Orchids: Masters of deception

With their pungent aromas and vibrant blooms, orchids lure insects, green thumbs and romantics alike. In this Science Friday story, the curator of orchids at the New York Botanical Garden describes how the plants manipulate insects into pollinating them.

TRANSCRIPT

With their pungent aromas and vibrant blooms, orchids lure insects, green thumbs, and romantics alike.

Up next, the Curator of Orchids at the New York Botanical Garden describes how the plants manipulate insects into pollinating them.

Science Friday has the story.

[ Mid-tempo music plays ] [ Microscope clicking ]

Coming into this room for an insect might be just as overwhelming as it is for our visitors.

There's so much color, pattern, and fragrance in here.

But depending on what type of species you are, you might be drawn to an orchid...

That may have spots, hairs, warts, and even smell really unpleasant.

Or you could gravitate towards...

Something sweet perhaps, looking for a nectar reward.

This sensuous sea of orchids just might cause you to bug out.

They're probably one of the most diverse groups of flowering plants, with over 33,000 naturally occurring species.

Dozens of which are on display at the New York Botanical Garden's annual Orchid Show.

So I have a lot of children under my care.

Marc Hachadourian is the garden's Curator of Orchids, a responsibility that borders on obsession.

Been growing orchids now for over 30 years, so they do have a little bit of control and a little bit of power over me.

But it's something that I'm willing to submit to because I just -- orchids are just such an important part of my life.

Marc isn't alone in his compulsion.

These plants have evolved the incredible ability to convince many species to do their bidding.

Everything we see and appreciate about orchids, in terms of the flowers themselves, the colors, the patterns, are really are there to achieve reproduction.

They are the reproductive organs of plants.

Orchids turn their pollinators into slaves to their desires, drawing them in with unseen forces.

There are orchids that smell like roses, there are orchids that smell like jasmine, and there are many orchids that smell like you should be checking the bottoms of your shoes for something you might have stepped in.

Not particularly alluring to us, but flies love it.

Some orchids will produce chemical fragrances that mimic the pheromones of insects in order to bring the insect to the flower itself.

Others might mimic the aroma of the perfect nursery for a pollinator's larvae.

A group of South American orchids, this particular genus, actually produces some of the same chemical compounds produced by mushrooms.

That you might see a monkey face in the bloom is purely coincidental.

But to its pollinator, it sees a mushroom that it would lay its eggs on for its larvae to survive.

This type of deceptive lure is a hallmark adaptation of the orchid family.

The lip, or labellum, is a specialized petal found on the flower of an orchid.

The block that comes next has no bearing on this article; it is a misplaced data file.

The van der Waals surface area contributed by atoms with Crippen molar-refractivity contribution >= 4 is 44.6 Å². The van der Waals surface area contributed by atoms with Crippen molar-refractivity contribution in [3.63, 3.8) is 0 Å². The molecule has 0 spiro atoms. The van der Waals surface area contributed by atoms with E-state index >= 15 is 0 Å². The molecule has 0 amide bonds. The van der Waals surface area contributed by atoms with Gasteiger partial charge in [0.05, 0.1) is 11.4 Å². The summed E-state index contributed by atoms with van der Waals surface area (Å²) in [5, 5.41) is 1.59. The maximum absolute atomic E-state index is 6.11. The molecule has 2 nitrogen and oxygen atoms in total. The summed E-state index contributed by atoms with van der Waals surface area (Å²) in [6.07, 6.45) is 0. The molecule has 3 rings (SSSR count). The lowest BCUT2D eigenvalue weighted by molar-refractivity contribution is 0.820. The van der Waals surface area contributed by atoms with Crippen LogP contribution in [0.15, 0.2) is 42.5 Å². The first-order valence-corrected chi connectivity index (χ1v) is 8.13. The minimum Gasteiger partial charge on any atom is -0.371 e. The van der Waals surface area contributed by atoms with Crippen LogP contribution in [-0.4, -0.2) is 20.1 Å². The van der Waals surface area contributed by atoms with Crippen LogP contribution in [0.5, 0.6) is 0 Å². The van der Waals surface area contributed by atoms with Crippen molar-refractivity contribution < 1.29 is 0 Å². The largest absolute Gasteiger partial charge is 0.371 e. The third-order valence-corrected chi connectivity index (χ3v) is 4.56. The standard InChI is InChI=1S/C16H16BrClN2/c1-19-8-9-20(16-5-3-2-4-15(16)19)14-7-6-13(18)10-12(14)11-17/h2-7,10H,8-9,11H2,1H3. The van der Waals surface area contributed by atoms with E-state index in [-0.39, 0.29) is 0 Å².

The lip, or labellum, can be modified into strange colors and patterns to guide a pollinator towards its nectar reward, like a runway for a visiting pollinator.

Or in some extreme cases, the lip, or labellum, can be modified into a completely different shape.

It can resemble even the female of a species of insect, which actually will trick the males into attempting to mate with the flower.

And end up fertilizing the flower instead.

And this level of trickery turns the orchid into a specialist, dependent on its pollinator.

In some cases, it may even be a one-to-one relationship in which there's only one species of insect or animal that pollinates that one species of orchid -- the most famous example being the Darwin star orchid that has this long nectar spur at the back of the flower.

He theorized that, since it was a white flower only fragrant at night and with that long nectar spur, it was pollinated by a long-tongued moth with a 12-inch-long tongue.

Lo and behold, the moth was discovered 42 years after Darwin's prediction.

Special relationships like these hinge on an orchid's ability to transfer their pollen from one plant to another.

To ensure this, orchids have evolved a unique method of distributing their pollen.

The pollen itself on an orchid is not granular or dust-like, but fused into a solid mass.

Known as the pollinium, this shotgun approach to fertilization has obvious benefits.

By concentrating all of your pollen into one solid mass, you don't just get a little bit from flower to flower.

You get an efficient transfer of a lot of genetic material.

And orchids typically need a lot of pollen to fertilize all of their seeds.

A single seed pod of an orchid can have upwards of 250,000 or, in some cases, up to over 1 million seeds in a single seed pod.

You may have seen and enjoyed one of these seed pods in the form of a vanilla bean.

As with most orchid species, these seeds are tiny and actually lack the nutrients to grow on their own.

And why should they when they can get those from another organism?

Orchid seeds require the presence of a specialized group of fungi.

That fungus essentially provides the orchid embryo with the nutrients it needs to grow and develop into a seedling.

Kind of like a parasite, an, oh, so beautiful parasite.

They're just a group of plants that is not only highly evolved, but also highly adaptive might be a better way of looking at it.

True, but that doesn't explain why they cause such an infatuation.

There might be things that we may not realize and that the orchid is drawing us in and sort of attracting us, as well, with something beyond our natural perceptions.

There's no science to back that up, but would it surprise you?